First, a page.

How will Netflix's House of Cards overcome challenges for season 5?
The main showrunner has departed and Trump is President...
After much anticipation, the latest season of House of Cards arrives on Netflix on Tuesday, but the political drama is facing some huge challenges — namely the departure of its main showrunner, and the election of controversial real-life President Donald Trump
When Donald Trump was elected US President last November against all expectations, satirists were suddenly plunged into an existential crisis and left confronting some depressing questions.
Did they still have jobs? Were they even relevant anymore? How was it possible to satirise a warped, post-truth, alternative-fact reality that was so far beyond satire, it already had the hallmarks of satirical fiction. As it turned out, they need not have worried.
Since Trump took office on January 20, his administration has hurtled like an out of control train from one disaster to another, sometimes on a weekly basis, increasingly on a daily one, providing satirists with a rich vein of material.
Laying aside the alleged Russian connection, this week alone brought us Trump’s tense and awkward meeting with Pope Francis, at which the Pontiff — who had already rubbed the 54th president up the wrong way (not difficult) — appeared to mock his weight.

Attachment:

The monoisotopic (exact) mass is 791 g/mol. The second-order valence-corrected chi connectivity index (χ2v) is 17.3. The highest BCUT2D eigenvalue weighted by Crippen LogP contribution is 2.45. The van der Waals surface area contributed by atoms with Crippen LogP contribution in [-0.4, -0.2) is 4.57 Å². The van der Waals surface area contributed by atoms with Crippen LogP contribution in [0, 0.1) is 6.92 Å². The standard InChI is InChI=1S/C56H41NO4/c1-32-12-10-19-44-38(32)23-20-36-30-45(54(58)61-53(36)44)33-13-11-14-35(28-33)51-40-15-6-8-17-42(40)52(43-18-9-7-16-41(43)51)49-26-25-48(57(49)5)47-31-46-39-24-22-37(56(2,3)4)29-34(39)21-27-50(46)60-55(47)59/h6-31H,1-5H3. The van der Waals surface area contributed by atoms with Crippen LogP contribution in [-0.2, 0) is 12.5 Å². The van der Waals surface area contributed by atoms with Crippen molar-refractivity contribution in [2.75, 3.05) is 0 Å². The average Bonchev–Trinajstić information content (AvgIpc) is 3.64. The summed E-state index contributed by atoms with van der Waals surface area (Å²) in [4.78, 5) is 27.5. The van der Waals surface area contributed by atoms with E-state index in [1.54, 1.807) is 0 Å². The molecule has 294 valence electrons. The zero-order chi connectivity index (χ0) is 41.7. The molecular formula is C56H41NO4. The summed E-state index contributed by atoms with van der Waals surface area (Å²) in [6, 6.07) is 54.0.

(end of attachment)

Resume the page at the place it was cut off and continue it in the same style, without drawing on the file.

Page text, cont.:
Next came Trump’s cringe-inducing public utterances of condolence after the Manchester bombing, which recalled a shell-shocked George W Bush’s initial description of the 9/11 terrorists as “folks”. While most world leaders found the right words to say, Trump, once again employing the limited language of a nine-year-old in the playground, condemned the atrocity by calling the perpetrators “evil losers”.
Football folk are not generally known for their eloquence, yet even the Manchester United players, dedicating their Europa League victory on Wednesday to the victims and their families, made a better fist of it than the US President.
And then came the revelation that someone in the Trump administration leaked intelligence details about the bombing to the US media, jeopardising the investigation into the atrocity and leaving British Prime Minister Theresa May extremely angry.